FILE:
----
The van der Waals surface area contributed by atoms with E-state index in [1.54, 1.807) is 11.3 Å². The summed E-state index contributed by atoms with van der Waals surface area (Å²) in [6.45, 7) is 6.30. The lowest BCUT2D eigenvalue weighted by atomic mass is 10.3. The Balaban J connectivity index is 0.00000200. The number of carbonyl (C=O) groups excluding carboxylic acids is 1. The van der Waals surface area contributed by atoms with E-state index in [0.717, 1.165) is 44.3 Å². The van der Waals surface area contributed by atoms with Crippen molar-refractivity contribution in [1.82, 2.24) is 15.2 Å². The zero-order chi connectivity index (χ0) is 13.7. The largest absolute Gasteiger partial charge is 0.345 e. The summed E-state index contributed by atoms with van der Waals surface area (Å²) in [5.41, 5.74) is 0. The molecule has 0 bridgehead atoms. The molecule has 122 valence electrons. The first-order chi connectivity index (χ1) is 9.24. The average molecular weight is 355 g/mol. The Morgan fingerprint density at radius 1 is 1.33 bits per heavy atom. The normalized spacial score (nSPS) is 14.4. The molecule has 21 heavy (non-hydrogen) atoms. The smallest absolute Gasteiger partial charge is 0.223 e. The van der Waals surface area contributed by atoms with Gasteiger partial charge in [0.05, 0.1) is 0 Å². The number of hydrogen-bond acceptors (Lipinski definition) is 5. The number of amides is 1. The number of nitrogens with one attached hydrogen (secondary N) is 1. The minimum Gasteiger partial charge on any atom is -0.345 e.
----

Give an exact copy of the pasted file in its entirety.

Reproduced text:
The van der Waals surface area contributed by atoms with E-state index in [1.54, 1.807) is 11.3 Å². The summed E-state index contributed by atoms with van der Waals surface area (Å²) in [6.45, 7) is 6.30. The lowest BCUT2D eigenvalue weighted by atomic mass is 10.3. The Balaban J connectivity index is 0.00000200. The number of carbonyl (C=O) groups excluding carboxylic acids is 1. The van der Waals surface area contributed by atoms with E-state index in [0.717, 1.165) is 44.3 Å². The van der Waals surface area contributed by atoms with Crippen molar-refractivity contribution in [1.82, 2.24) is 15.2 Å². The zero-order chi connectivity index (χ0) is 13.7. The largest absolute Gasteiger partial charge is 0.345 e. The summed E-state index contributed by atoms with van der Waals surface area (Å²) in [5.41, 5.74) is 0. The molecule has 0 bridgehead atoms. The molecule has 122 valence electrons. The first-order chi connectivity index (χ1) is 9.24. The average molecular weight is 355 g/mol. The Morgan fingerprint density at radius 1 is 1.33 bits per heavy atom. The normalized spacial score (nSPS) is 14.4. The molecule has 21 heavy (non-hydrogen) atoms. The smallest absolute Gasteiger partial charge is 0.223 e. The van der Waals surface area contributed by atoms with Gasteiger partial charge in [0.05, 0.1) is 0 Å². The number of hydrogen-bond acceptors (Lipinski definition) is 5. The number of amides is 1. The number of nitrogens with one attached hydrogen (secondary N) is 1. The minimum Gasteiger partial charge on any atom is -0.345 e.